so when you are very familiar with your gears, you will able to work very fast and very accurate.

and be prepare to set aside a large sum of money for maintenance, pro grade gears are very expensive, so are the repairing cost.
 

Agetan

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Dec 31, 2004
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#4
Agree that 24-70 f2.8 is a versatile lens on a full frame dslr and depending on what you do, it should suffice for most occasion.

The understanding of light is very important, using flash is always a good knowledge to have as it will give you more control. However, please don't limit yourself even if you don't have the flash. Think around the issue and move around it.

If the expensive zoom is beyond your budget, a good second hand 50mm f1.4 works really well if you shoot people related images such as portrait, wedding, etc.

If you can't afford much in the beginning, consider renting and build the cost of renting the lens into the job quotation.

ONLY buy what you WANT[ when you have establish yourself and if this is a strong motivation to do well, make it that way. Don't get me wrong, it is fun to buy a great equipment that you really want and make you want to do more. However, this has to be balance with the income.

Spend more money on business side but not the gear.

Buy second hand when you first started is also good to elevate the entry price. The old Sony A900, may be old, but it is dirt cheap ($1600-$1800 used) while give you the quality needed.

My main work tool is a900 plus cz24-70 and use 70-200 when I shoot outdoor. This is pretty much what I carry most of the time. I do have small flashes but i don't use it that much but as what bro Jason is saying, it is good to have when your budget allow.

I buy a good quality lowepro bag second hand too. Actually, to think of it, most of my gear are second hand except a handful of gear, I purchase brand new because I need it urgently and can't wait or doesn't justify buying second hand.

Cards, buy many and good brand and brand new cards will be great. Ideally, have enough to shoot and only delete those you have finish editing. But it is not necessary if you verify the images are all ok and back it up before deleting the images on the card.

In short, keep your equipment simple when you start but buy and use the best when you become establish and money is no longer an issue as you need it to further your company's brand image.

Wish you all the best.

Hart
 

Zeisser

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Jul 12, 2008
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#5
Agree with all the bros here. Mine was the 28-85mm and 100mm F2 during film days now it's the 24-85mm + 50mm 1.4.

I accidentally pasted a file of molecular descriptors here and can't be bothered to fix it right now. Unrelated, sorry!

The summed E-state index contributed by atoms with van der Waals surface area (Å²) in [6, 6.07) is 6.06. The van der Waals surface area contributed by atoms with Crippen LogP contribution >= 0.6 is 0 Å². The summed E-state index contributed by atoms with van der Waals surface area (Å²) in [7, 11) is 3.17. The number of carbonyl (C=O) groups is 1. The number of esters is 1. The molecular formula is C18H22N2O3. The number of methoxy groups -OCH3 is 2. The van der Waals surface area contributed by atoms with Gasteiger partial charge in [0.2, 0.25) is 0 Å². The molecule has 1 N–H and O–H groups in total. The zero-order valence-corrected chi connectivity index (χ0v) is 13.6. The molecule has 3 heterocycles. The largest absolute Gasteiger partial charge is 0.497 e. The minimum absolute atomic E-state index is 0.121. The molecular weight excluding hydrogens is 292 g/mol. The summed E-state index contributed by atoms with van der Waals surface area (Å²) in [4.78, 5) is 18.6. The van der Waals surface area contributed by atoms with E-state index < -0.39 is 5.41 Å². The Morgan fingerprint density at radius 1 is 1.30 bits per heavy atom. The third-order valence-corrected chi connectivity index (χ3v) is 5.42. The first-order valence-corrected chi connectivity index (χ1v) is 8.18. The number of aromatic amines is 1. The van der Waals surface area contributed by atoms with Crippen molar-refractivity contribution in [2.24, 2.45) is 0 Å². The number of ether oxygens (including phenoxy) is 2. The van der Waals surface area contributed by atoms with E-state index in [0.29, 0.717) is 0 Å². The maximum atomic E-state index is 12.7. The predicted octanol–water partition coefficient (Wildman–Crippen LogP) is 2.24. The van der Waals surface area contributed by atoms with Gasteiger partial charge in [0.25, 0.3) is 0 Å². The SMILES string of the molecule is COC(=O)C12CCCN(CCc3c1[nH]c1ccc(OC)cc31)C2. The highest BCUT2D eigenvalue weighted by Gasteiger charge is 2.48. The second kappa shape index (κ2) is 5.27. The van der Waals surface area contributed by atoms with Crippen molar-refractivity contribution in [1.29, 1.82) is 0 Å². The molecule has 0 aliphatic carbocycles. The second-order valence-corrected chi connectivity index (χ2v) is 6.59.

The camera bag was with me since the 90s and is still lugging it around. Simplicity is the best.
 

May 6, 2008
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#6
Now ..where is the like button for this post ...

Thanks for the advice JasonB
 

JasonB

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#7
Dual Purposes:

Fans of Zack Arias might know this, that a major difference between him (and also in the same fashion; David Hobby) and Joe McNally is that they don't have a lot of sponsors and have to DIY or ghetto many things. Every piece of gear in Arias' studio has got 2 or 3 purposes. Buying a piece of gear for only one single purpose is a luxury. Do more with less and creativity will be pushed.

Hollywood reowned celebrity wedding photog Joe Buissink's reflector is not a lastolite, nor even a china made eBay clone. But a white pillow from the brides house. When he needs to cut light with a black reflector, he uses his black suit jacket. Conventional photography teaches the theory, real field work is another matter. Just like no kicking below the belt in martial arts, but in a street fight defending your life...

Flash modifers; spending $100 on a supposedly 'magic' flash disfusser is just crazy. Know that many of the best events photogrs are shooting bare straight flash or most with the built in bounce card only.

Roller bags are expensive for starters, on eBay you can find foam inserts for common size carry on roller luggages for cheap, plus a cheap luggage roller bag you probably already have, it cost less than $100. A mere fraction from a $450 think tank.

By all means indulge in a Leica or zeiss lenses when you made money, reward yourself but not before. :)
 

Agetan

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Dec 31, 2004
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#8
Dual Purposes: